GATED RESIDENTIAL "COMMUNITIES" AND CHRISTIANS
LOGIC OF FEAR. I pass by a gated residential community every day. Its presence in Indianapolis both puzzles me and irks me. It disturbs me, really. What arrogance is at work to make such a place sellable in our county? What presuppositions and logic have taken hold of citizens that they feel such a cloister necessary and justifiable? It is the logic of fear and the presupposition of entitlement.
CHRISTIANS BEHIND GATES? The other day, I saw that one of the cars waiting for the gates to open had a Christian bumper sticker. Imagine that: a Christian living in a gated community! Justify that one with the Scriptures or Spirit of Christ! Have these souls exchanged the only gates within which they will ever be secure for mere iron gates?
GATED LIVING. Of course physical gates are not the only kind of "gated living" that commonly occurs in American society. Sheer geographic distance from "social problems" is as effective a gate as anything an ironsmith could craft. Everything that isolates and insulates from the common life of the community is a gate. The church itself can not only be complicit in gated living, but may well exist as one of the very gates that insulate and distance its participants from complex challenges, uncomfortable social situations, and polarizing political deliberation.
HABITS THAT REVEAL THE HEART. Robert N. Bellah, acclaimed sociologist noted for Habits of the Heart and The Good Society, speaks about "circle-the-wagons" behavior of affluent Americans (and American Christians, in particular) in light of the prophetic vision of the Kingdom of God. Bellah, himself a Christian, throws down a challenge for the church--both as a community and as individuals making decisions and enacting behaviors that reflect what spirit and community to which they really belong:
MODERN GNOSTICS. "The attempted secession of our affluent classes into gated and guarded residential communities supposedly safe from the crumbling society around them is one expression of the Gnostic mentality. In such a situation it is not easy to be the church, not easy for Christians of any vocation, and I suspect especially not easy for ministers."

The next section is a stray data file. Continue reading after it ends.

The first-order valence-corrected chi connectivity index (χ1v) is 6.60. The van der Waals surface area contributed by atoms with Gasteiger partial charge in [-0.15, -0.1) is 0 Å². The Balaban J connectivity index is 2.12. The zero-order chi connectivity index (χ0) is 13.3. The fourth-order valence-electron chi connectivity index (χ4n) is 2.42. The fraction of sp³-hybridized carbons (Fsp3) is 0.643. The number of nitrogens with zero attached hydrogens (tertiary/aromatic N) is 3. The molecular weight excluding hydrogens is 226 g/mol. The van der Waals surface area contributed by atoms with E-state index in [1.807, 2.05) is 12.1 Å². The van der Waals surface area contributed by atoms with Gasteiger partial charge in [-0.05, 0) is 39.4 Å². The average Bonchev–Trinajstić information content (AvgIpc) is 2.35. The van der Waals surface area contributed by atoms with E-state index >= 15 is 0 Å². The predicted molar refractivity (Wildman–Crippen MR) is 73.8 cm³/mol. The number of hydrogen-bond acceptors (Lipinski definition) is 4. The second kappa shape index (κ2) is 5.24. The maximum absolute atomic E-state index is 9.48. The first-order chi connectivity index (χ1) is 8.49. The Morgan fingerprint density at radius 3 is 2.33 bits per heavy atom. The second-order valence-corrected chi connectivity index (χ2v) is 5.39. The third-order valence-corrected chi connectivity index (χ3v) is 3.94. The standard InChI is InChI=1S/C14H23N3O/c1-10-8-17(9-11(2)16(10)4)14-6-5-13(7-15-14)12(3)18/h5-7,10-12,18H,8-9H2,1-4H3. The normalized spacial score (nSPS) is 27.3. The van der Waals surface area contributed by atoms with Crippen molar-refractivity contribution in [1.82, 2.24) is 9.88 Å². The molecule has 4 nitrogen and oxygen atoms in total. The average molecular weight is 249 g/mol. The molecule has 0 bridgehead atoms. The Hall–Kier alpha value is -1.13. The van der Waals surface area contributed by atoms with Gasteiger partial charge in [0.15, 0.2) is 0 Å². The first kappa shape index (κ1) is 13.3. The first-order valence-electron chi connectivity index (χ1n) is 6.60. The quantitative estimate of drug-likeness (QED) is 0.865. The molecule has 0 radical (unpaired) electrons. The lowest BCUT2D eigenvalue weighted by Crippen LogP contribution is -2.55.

ALTERNATIVE TO GATED COMMUNITIES. "While we certainly cannot claim to have all the answers to enormous social and individual problems that confront us in America and the world, if it is true that the Kingdom of God is already among us, we can, through the renewal of our own religious communities, offer to the world what it desperately needs."
THE RETREATING CHURCH. In other words, gated residential communities are what happens when the church fails to be and convey a healing, welcoming, inclusive community. Has the church become only "safe ground" to which fear-filled--and suspicion- and prejudice-riddled citizens--venture from their cultivated, cloistered circles for a few hours a week? This expression of the church is completely contrary to the Biblical church and Biblical faith.
SANCTIFIERS OF STATUS QUO. In the name of preserving Biblical principles, many "Bible-believing" churches have inadvertently become bastions of fearful retreat and sanctifiers of material status quo. They have focused on their self-defined Fundamentals instead of the Kingdom of God. They have pandered to the fears of faithful seekers instead of challenging them to incarnate the life of Christ in the world. In these churches, nothing ever need be spoken of these fears for them yet to be a prevailing force that draws people together--often in great numbers. In the name of Christian fellowship, fear and prejudice hold sway.
AN INCARNATIONAL RESPONSE. By contrast, the prophetic community calls people to cross borders courageously and exemplify within its fellowship the embrace and transformative power of Christ for all. It believes that transformation of society begins with an embrace of diverse persons whose only common bond may be the grace of Jesus Christ. It seeks to understand the diversity, complexity, and challenges of its participants at personal and communal levels in light of larger social issues. It posits an incarnational response--one that dares to embody the love of Christ over against responses dominated by fear and suspicion.